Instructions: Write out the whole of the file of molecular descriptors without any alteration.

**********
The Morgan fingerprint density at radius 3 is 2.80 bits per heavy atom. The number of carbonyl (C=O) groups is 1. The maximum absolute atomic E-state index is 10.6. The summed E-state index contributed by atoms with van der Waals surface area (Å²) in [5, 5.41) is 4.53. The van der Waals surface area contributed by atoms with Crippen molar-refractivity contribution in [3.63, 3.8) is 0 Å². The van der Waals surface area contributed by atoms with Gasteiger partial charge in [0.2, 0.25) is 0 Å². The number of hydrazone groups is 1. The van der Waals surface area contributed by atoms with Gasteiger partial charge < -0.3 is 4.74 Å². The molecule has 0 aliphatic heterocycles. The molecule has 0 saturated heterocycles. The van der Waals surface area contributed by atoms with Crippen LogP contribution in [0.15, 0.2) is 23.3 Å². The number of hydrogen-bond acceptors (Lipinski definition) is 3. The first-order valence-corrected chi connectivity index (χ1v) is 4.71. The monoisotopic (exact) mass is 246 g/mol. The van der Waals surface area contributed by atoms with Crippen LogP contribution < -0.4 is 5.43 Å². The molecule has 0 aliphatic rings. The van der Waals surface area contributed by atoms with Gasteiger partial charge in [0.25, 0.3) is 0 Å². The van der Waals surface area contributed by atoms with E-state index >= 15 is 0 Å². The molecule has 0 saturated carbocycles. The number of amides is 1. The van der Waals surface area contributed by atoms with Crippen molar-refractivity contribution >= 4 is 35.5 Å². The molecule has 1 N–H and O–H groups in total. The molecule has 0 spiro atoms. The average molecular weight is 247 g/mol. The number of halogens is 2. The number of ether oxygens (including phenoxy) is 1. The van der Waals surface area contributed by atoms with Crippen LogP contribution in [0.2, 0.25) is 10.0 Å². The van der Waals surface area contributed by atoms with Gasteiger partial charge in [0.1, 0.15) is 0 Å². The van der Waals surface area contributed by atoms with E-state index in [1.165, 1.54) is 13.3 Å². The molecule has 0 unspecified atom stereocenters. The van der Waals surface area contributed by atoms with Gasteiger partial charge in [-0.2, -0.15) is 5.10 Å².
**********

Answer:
The Morgan fingerprint density at radius 3 is 2.80 bits per heavy atom. The number of carbonyl (C=O) groups is 1. The maximum absolute atomic E-state index is 10.6. The summed E-state index contributed by atoms with van der Waals surface area (Å²) in [5, 5.41) is 4.53. The van der Waals surface area contributed by atoms with Crippen molar-refractivity contribution in [3.63, 3.8) is 0 Å². The van der Waals surface area contributed by atoms with Gasteiger partial charge in [0.2, 0.25) is 0 Å². The number of hydrazone groups is 1. The van der Waals surface area contributed by atoms with Gasteiger partial charge < -0.3 is 4.74 Å². The molecule has 0 aliphatic heterocycles. The molecule has 0 saturated heterocycles. The van der Waals surface area contributed by atoms with Crippen LogP contribution in [0.15, 0.2) is 23.3 Å². The number of hydrogen-bond acceptors (Lipinski definition) is 3. The first-order valence-corrected chi connectivity index (χ1v) is 4.71. The monoisotopic (exact) mass is 246 g/mol. The van der Waals surface area contributed by atoms with Crippen LogP contribution < -0.4 is 5.43 Å². The molecule has 0 aliphatic rings. The van der Waals surface area contributed by atoms with Gasteiger partial charge in [0.25, 0.3) is 0 Å². The van der Waals surface area contributed by atoms with E-state index >= 15 is 0 Å². The molecule has 0 saturated carbocycles. The number of amides is 1. The van der Waals surface area contributed by atoms with Crippen molar-refractivity contribution >= 4 is 35.5 Å². The molecule has 1 N–H and O–H groups in total. The molecule has 0 spiro atoms. The average molecular weight is 247 g/mol. The number of halogens is 2. The number of ether oxygens (including phenoxy) is 1. The van der Waals surface area contributed by atoms with Crippen LogP contribution in [0.2, 0.25) is 10.0 Å². The van der Waals surface area contributed by atoms with Gasteiger partial charge in [0.1, 0.15) is 0 Å². The van der Waals surface area contributed by atoms with E-state index in [1.165, 1.54) is 13.3 Å². The molecule has 0 unspecified atom stereocenters. The van der Waals surface area contributed by atoms with Gasteiger partial charge in [-0.2, -0.15) is 5.10 Å².